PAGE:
"I hope not," said the javelin man.
Horse man opened the third door. This time it led out into a big exhibition space, much like the one we'd come from, full of people in a similar state to ourselves. The light was shining right in the middle – brighter than anything I'd seem, yet somehow not painful or dazzling. It was a lamp hanging from the ceiling. I suppose it must have been one of the ones they used when the visitors came, and it had accidentally been left on.
Right beneath the lamp there sat a beautiful woman. Why did I write that? Beautiful? She was as flayed as we were. But she was beautiful. Actually, all of us were, in a way, but she was something different. She was kneeling, as though in prayer, beside a sort of trough-shaped thing which – judging from the discarded pile by the side – once held a lot of leaflets about the exhibition, and in the trough there was a tiny, perfect, new-born baby, with all its skin and everything.
We weren't the only ones moving. A man knelt in front of her, and offered her something. I craned my vertebrae to see. It was some kind of pinkish blanket, in which the woman tenderly wrapped her baby, smiling in gratitude. The baby giggled, and grasped at the folds, which I now saw were a human skin. The man who had given it stepped back and knelt again, a little further away.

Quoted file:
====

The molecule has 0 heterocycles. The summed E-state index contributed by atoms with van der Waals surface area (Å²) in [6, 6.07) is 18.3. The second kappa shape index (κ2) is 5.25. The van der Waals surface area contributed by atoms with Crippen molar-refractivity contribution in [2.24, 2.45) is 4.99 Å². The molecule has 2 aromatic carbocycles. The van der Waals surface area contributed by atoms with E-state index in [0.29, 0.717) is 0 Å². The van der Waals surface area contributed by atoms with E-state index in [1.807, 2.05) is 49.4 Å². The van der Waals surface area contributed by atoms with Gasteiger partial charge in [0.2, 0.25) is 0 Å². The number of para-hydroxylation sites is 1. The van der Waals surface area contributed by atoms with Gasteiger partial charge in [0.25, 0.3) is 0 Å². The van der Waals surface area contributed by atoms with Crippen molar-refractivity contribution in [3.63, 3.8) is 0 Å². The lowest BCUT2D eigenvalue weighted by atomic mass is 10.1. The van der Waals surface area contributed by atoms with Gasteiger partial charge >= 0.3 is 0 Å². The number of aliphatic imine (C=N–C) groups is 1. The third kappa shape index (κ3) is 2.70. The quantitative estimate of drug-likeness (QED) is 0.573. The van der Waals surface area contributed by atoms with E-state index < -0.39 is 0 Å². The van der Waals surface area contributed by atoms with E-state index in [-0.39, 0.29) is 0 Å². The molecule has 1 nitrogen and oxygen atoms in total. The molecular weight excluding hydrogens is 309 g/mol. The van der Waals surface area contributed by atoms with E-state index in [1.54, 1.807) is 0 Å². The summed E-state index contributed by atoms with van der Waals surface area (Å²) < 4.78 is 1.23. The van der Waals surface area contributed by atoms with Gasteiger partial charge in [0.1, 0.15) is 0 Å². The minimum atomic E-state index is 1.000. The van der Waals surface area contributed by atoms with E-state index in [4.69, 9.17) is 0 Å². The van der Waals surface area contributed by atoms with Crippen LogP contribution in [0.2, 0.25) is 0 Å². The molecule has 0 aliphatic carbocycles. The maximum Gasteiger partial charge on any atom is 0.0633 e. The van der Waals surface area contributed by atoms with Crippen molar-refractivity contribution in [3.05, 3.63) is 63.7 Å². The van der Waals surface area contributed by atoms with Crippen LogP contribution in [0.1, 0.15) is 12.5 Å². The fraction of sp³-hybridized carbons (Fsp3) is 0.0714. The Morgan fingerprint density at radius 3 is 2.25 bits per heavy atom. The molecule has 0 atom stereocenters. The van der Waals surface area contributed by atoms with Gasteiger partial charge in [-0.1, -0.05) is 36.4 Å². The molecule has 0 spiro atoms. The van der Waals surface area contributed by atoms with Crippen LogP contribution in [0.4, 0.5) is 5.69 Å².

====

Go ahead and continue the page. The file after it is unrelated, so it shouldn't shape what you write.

Javelin man and horse man stepped forward, and so did I. The camel followed, and sniffed the baby inquisitively. The woman laughed.
"Congratulations," said javelin man, offering her his javelin.
"Thank you," she said.
"Merry Christmas," said the horse man, leading his horse forward. "All kids end up wanting a pony at some stage, right?" he said.
"Right," smiled the woman. "It's Christmas, is it?"
The horse man pointed to a clock-calendar on the wall which said "12:30am 25 December 2009"
So five years had passed since I died. Five years. What was this? What did it all mean? But then I looked at the woman, and no longer much cared. It was enough that for a while, at least, I could once more feel air on my face, and bathe in the beautiful light. "Hello?" I said, though I don't know how.
"Hello," the woman said back.
And then I stepped forward.
What can I give Him,
Poor as I am?
If I were a shepherd
I would bring a lamb,
If I were a wise man
I would do my part,
Yet what I can I give Him,
Give my heart.
Police in Los Angeles were searching on Wednesday for a plastic-coated human foetus stolen from the travelling "Body Worlds" exhibit at the California Science Center over the weekend.
The 9-month-old "plastinated" foetus was part of Gunther von Hagens' popular and controversial "Body Worlds 2: The Anatomical Exhibition of Real Human Bodies.
Staff at the California Science Center returned to work after the Christmas break to find an abandoned newborn baby at the back door of the exhibition hall. The baby boy, believed to be only four to eight hours old, had been left inside a shoebox.
Statistics show most abandoned babies are never found alive but this boy was "alert and in good health" according to paramedics.